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ORIGINAL ARTICLE
Year : 2014  |  Volume : 8  |  Issue : 2  |  Page : 220-223

The effect of pre-operative administration of gabapentin on post-operative pain relief after herniorrhaphy


1 Department of Anesthesiology, Urmia University of Medical Sciences, Urmia, Iran
2 Imam Khomeini Training Hospital, Urmia University of Medical Sciences, Urmia, Iran

Correspondence Address:
Heydar Noroozinia
Department of Anesthesiology, Imam Khomeini Training Hospital, Urmia University of Medical Sciences, Urmia
Iran
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Source of Support: The authors have no financial interests related to the material in the manuscript.,Our Research Project was partially or fully sponsored Urmia University of Medical Sciences, Urmia, Iran, Conflict of Interest: None


DOI: 10.4103/1658-354X.130722

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Date of Web Publication16-Apr-2014
 

  Abstract 

Background: Gabapentin, an anticonvulsant, recently has been suggested as an effective post-operative "analgesic" agent. The objective of the present study was to examine the analgesic effectiveness and opioid-sparing effects associated with the use of a single dose of gabapentin as a prophylactic analgesic. Materials and Methods: In a randomized double-blinded clinical trial, 50 American Society of Anesthesiologists I and II patients with an age range of 40-60 years who were the candidate for inguinal herniorrhaphy under spinal anesthesia were randomly assigned to receive 400 mg gabapentin or placebo 2 h prior to surgery. Post-operatively, the pain was assessed on a visual analog scale (VAS) at 2, 4, 12 and 24 h at rest. Morphine 0.05 mg/kg intravenously was used to treat post-operative pain on patient's demand. Total morphine consumption in the first 24 h after surgery was also recorded. Results: Patients in the gabapentin group had significantly lower VAS scores at the all-time intervals of study than those in the placebo group (P < 0.05). The total morphine consumption in the first 24 h after surgery was also significantly lower in gabapentin group than in the placebo group (0.9 ± 1.23 vs. 1.8 ± 1.5; P = 0.003). There was no significant difference between the first time of analgesic request among the two groups. Conclusion: In conclusion, prophylactic administration of gabapentin decreases pain scores and analgesic consumption in the first 24 h after repair of inguinal hernia.

Keywords: Analgesic requirement, gabapentin, herniorrhaphy, post-operative pain


How to cite this article:
Mahoori A, Noroozinia H, Hasani E, Hosainzadeh S. The effect of pre-operative administration of gabapentin on post-operative pain relief after herniorrhaphy. Saudi J Anaesth 2014;8:220-3

How to cite this URL:
Mahoori A, Noroozinia H, Hasani E, Hosainzadeh S. The effect of pre-operative administration of gabapentin on post-operative pain relief after herniorrhaphy. Saudi J Anaesth [serial online] 2014 [cited 2020 Jul 11];8:220-3. Available from: http://www.saudija.org/text.asp?2014/8/2/220/130722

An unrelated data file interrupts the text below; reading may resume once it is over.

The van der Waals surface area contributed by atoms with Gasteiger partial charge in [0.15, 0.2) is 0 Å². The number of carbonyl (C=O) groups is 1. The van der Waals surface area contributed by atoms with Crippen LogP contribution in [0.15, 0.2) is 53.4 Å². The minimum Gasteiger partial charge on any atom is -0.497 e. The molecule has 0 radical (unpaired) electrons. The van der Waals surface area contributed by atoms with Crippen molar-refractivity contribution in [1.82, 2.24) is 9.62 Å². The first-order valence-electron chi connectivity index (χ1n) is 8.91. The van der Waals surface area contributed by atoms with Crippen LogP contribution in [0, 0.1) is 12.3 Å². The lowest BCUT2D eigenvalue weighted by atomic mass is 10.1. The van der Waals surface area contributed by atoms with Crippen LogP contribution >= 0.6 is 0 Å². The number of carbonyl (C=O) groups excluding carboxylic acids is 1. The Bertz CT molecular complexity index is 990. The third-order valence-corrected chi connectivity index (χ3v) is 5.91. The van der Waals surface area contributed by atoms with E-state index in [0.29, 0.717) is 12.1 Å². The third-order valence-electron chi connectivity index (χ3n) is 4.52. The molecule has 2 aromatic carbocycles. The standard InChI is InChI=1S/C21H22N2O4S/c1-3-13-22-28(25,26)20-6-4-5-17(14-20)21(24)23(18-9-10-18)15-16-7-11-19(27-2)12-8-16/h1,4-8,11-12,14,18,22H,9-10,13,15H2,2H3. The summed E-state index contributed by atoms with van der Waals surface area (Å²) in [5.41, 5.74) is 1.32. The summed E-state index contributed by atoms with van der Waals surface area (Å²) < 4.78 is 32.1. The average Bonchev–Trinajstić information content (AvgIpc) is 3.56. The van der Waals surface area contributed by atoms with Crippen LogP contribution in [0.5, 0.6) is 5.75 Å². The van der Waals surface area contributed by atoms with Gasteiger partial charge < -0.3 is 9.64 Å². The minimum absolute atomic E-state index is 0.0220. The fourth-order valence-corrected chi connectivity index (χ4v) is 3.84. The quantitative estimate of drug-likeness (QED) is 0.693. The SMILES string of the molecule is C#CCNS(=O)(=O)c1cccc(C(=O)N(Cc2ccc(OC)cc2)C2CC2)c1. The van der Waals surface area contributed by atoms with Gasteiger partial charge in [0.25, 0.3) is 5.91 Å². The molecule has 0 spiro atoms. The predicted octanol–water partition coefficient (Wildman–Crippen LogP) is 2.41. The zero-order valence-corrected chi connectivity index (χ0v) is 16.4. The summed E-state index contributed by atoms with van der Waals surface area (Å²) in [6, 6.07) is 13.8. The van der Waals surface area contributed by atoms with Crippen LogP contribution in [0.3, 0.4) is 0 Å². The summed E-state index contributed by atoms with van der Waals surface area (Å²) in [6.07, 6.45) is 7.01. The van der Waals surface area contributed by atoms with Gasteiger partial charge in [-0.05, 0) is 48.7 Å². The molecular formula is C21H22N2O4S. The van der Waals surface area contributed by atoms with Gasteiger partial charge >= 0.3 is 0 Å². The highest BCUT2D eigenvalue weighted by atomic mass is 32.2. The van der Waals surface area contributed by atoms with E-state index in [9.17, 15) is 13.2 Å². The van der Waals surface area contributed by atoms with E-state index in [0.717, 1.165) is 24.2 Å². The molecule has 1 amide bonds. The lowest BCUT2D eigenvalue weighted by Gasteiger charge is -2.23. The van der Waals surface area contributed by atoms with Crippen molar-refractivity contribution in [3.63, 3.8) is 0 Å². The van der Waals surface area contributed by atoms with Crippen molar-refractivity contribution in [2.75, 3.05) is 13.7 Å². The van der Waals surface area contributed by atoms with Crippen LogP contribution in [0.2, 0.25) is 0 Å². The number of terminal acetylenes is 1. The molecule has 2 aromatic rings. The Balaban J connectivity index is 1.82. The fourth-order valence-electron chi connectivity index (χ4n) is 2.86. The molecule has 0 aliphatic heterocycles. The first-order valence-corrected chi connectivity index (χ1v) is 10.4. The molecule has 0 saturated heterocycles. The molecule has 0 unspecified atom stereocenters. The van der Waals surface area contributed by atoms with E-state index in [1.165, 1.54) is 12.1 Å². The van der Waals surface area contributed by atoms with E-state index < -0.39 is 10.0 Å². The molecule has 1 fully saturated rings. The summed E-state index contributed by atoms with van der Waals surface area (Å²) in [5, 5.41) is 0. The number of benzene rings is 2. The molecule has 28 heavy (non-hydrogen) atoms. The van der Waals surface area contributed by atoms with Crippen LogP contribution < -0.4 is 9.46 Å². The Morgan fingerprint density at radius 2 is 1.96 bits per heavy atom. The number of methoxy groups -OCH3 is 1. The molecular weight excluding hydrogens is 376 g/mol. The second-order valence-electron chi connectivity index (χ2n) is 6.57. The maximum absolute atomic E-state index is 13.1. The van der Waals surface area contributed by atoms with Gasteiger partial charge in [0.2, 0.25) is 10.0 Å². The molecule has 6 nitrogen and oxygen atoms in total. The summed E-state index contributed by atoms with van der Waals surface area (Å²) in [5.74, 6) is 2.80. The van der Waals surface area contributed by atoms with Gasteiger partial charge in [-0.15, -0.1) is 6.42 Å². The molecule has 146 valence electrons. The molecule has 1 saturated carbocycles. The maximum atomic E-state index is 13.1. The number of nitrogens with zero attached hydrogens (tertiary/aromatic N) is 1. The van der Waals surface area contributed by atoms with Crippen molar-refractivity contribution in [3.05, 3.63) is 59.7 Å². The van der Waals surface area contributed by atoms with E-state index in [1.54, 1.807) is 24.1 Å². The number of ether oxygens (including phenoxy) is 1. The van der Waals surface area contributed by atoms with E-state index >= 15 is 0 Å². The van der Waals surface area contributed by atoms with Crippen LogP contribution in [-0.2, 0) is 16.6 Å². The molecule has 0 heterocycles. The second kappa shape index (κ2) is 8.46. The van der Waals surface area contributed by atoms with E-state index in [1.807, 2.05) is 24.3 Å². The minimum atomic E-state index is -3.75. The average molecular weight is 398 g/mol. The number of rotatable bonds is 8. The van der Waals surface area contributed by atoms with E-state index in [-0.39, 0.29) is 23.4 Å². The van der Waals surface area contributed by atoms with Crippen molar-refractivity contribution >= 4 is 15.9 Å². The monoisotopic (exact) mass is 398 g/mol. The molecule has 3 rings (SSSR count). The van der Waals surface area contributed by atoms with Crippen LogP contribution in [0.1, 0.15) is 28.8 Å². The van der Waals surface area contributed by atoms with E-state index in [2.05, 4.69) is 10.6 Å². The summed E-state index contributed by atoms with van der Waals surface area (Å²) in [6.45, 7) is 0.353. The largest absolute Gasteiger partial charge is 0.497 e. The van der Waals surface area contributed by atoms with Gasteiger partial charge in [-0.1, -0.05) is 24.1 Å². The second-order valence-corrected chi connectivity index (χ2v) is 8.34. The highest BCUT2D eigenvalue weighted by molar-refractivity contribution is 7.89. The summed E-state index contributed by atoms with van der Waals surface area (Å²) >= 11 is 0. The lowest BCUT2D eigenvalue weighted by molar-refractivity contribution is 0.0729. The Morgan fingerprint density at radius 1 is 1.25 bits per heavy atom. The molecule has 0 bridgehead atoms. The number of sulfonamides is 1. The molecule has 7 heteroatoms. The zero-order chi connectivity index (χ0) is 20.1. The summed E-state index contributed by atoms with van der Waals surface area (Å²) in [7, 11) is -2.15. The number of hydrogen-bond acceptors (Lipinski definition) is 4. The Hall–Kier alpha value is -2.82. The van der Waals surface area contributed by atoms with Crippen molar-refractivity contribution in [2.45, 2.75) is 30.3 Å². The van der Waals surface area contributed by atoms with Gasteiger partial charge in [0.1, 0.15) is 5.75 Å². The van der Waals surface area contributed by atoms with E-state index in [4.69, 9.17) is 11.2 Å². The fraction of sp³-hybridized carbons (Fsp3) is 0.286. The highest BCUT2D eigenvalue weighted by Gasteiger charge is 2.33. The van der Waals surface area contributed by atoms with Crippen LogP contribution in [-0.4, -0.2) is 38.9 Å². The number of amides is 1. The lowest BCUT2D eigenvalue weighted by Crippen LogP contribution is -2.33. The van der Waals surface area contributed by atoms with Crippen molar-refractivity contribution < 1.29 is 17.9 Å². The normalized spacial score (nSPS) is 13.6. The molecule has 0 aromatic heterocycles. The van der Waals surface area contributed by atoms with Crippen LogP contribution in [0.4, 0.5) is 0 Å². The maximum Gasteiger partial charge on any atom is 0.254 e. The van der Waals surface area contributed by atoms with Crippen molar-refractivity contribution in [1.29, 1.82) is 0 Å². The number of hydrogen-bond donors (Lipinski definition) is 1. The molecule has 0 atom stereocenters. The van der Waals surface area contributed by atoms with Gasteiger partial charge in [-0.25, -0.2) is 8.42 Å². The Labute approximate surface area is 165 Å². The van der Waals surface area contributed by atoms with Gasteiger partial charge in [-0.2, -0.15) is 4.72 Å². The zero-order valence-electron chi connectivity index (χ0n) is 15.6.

Introduction Top


According to the definition of International Association for the Study of Pain, pain is an emotional experience accompanying a physical injury or psychosomatic problems. [1] In spite of the use of new drugs and novel drug delivery modalities, studies have shown that acute post-operative pain continues to be undermanaged. Approximately, three of every four patients experience acute pain after surgery and 80% of these have moderate to severe pain. [2] Since post-operative pain management is important in early mobilization and well-being of surgical patients, [3] it is now widely accepted that appropriate attention must be paid in both pediatric and adult patients specially in critically ill groups. [1] Non-steroidal anti-inflammatory drugs, local anesthetics, alpha2 agonists and N-methyl-D-aspartate receptor antagonists are the main pharmacologic groups, which have been investigated for their synergic effects in association with opioid analgesics in the management of post-operative pain. [4]

Gabapentin, which is basically known as an anti-convulsive agent, has shown promising results for the treatment of chronic neuropathic pain like diabetic neuropathy and also in conditions such as post herpetic neuralgia or cancer pain. It has synergic effects with morphine in managing chronic neuropathic pain. [5] On the other hand, there is considerable overlap between the pathophysiology of post-operative pain and that of neuropathic pain. Allodynia and hyperalgesia, which are the cardinal signs and symptoms of neuropathic pain, are also present after trauma and surgery. [6] In this study, we are aimed to investigate the effect of pre-operative use of gabapentin on a post herniorrhaphy pain in patients underwent spinal anesthesia.


  Materials and Methods Top